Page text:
Visitor Question

Can we sue at-fault driver if we accept a payout from their insurance co?

Submitted By: Cathy (San Diego, California)

Our 17 year old son was injured as a passenger in a car accident. Full responsibility for the accident was placed on the 17 year old driver of the car our son was riding in. Their insurance coverage $100,000. Our son’s medical bills are at $300,000.

How can we still go after the at-fault driver’s parents if we accept the $100,000? Are there clauses that we need to be aware of that the insurance company will try to include in the acceptance agreement which absolve the driver’s parents of further responsibility? What’s the best way to handle a situation like this? Thank you.

Disclaimer: Our response is not formal legal advice and does not create an attorney-client relationship. It is generic legal information based on the very limited information provided. Do not rely upon the information in our response, or anywhere else on this site, when deciding the proper course of a legal matter. Always get a personalized case review from a local attorney.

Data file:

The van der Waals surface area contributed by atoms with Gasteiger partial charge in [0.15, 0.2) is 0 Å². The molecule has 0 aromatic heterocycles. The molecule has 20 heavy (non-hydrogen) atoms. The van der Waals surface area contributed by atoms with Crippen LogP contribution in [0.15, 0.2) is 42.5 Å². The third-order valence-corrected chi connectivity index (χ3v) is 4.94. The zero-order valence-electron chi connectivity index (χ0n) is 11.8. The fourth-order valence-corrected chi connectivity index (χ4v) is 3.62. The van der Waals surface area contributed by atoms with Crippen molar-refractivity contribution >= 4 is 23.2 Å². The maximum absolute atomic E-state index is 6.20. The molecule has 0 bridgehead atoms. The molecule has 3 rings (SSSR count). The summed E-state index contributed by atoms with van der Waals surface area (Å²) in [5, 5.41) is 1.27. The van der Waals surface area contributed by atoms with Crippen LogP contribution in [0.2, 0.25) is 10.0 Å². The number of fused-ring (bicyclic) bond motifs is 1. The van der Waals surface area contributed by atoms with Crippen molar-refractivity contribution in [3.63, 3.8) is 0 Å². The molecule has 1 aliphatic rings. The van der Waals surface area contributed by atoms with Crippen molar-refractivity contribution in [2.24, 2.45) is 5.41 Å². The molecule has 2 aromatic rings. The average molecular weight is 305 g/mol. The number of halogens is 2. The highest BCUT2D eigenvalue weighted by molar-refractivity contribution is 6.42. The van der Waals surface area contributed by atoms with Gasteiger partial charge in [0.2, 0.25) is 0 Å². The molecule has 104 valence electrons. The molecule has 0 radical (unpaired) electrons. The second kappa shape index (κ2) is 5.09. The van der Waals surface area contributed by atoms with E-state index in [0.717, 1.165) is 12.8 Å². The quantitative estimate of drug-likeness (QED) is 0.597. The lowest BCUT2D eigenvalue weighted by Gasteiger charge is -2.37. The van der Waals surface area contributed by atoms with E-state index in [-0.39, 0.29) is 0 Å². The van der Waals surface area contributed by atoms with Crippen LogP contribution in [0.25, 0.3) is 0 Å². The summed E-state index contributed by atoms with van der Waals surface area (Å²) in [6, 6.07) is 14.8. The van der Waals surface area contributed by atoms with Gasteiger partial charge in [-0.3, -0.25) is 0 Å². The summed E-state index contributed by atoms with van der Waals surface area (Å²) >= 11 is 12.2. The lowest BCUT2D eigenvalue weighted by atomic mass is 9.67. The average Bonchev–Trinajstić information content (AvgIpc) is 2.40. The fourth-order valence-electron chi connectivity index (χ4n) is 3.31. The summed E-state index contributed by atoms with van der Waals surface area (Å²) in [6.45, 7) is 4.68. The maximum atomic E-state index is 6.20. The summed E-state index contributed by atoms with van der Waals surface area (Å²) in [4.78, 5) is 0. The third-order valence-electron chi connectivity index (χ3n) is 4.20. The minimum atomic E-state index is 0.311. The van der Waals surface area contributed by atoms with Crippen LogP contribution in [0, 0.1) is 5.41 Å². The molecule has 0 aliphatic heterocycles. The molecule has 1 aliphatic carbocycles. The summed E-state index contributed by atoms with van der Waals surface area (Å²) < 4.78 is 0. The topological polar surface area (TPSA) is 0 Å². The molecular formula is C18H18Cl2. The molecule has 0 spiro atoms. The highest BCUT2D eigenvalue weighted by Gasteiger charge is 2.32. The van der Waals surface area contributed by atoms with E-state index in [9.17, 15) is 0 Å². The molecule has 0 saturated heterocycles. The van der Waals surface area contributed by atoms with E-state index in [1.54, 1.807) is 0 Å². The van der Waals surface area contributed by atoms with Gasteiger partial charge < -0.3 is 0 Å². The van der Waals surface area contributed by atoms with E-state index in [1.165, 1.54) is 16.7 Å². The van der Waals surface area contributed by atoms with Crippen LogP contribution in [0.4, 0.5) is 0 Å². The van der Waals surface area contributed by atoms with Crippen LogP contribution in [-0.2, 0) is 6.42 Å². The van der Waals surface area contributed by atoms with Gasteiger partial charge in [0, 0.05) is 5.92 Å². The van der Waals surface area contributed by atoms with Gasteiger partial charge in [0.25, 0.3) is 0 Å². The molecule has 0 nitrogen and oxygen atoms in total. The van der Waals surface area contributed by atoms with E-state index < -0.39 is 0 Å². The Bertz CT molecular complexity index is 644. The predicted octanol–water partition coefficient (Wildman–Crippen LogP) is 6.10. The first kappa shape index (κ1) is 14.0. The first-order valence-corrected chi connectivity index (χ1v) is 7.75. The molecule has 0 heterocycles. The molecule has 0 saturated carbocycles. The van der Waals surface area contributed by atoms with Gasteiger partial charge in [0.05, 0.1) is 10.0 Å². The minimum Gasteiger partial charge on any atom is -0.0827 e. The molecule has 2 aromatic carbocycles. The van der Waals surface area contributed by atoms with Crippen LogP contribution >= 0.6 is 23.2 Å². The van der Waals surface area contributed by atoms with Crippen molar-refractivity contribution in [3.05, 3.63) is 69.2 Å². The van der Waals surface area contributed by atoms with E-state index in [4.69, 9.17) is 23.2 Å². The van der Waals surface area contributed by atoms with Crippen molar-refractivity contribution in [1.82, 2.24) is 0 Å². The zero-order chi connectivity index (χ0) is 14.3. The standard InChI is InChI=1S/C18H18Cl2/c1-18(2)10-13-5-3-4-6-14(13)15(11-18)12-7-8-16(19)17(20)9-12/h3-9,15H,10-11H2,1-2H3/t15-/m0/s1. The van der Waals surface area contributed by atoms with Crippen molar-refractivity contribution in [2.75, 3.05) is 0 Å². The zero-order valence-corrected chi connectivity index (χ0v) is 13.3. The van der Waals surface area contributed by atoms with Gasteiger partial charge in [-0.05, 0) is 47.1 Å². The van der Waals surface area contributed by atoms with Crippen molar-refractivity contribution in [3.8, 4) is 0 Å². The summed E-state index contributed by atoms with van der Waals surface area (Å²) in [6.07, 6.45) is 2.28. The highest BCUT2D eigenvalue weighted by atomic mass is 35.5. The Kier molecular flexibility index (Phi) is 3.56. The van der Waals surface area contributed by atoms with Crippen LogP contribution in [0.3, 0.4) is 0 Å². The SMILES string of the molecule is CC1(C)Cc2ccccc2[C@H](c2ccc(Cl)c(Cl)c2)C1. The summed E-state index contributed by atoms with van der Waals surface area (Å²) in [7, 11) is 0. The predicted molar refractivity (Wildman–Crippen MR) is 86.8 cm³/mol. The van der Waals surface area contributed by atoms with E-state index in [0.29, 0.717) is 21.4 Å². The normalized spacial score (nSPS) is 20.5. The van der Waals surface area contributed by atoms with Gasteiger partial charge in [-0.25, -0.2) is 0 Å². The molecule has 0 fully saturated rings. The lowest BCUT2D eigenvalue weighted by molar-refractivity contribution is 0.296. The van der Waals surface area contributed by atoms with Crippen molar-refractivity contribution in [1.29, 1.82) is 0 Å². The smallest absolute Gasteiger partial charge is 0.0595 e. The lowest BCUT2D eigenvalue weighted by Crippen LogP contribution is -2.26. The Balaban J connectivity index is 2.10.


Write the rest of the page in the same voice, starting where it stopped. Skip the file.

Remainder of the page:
Answer

Dear Cathy,

In California, parents may be held liable for property damage and personal injuries caused by their minor child when that child is driving upon a California roadway. The law reads in part as follows:

“Any civil liability of a minor arising out of his driving a motor vehicle upon a highway during his minority is hereby imposed upon the person who signed and verified the application of the minor for a license and the person shall be jointly and severally liable with the minor for any damages proximately resulting from the negligent or wrongful act or omission of the minor in driving a motor vehicle…” California Vehicle Code, Section 17707

From the facts you present, you may seek additional compensation from the driver’s parents or the person who “signed and verified the application of the minor for a license.”

It would however, be in your best interest and that of your son to seek legal counsel before signing any papers tendered to you by an insurance company, or any other party. Judging from the amount of your son’s medical bills, his injuries are too serious for you to try to negotiate a settlement on your own.

Without seeing the release and waiver you may be asked to sign, we cannot know who you will be indemnifying or releasing from liability.

The above is general information. Laws change frequently, and across jurisdictions. You should get a personalized case evaluation from a licensed attorney. Find a local attorney to give you a free case review here , or call (888) 647-2490.

Best of luck,

Published: November 7, 2016

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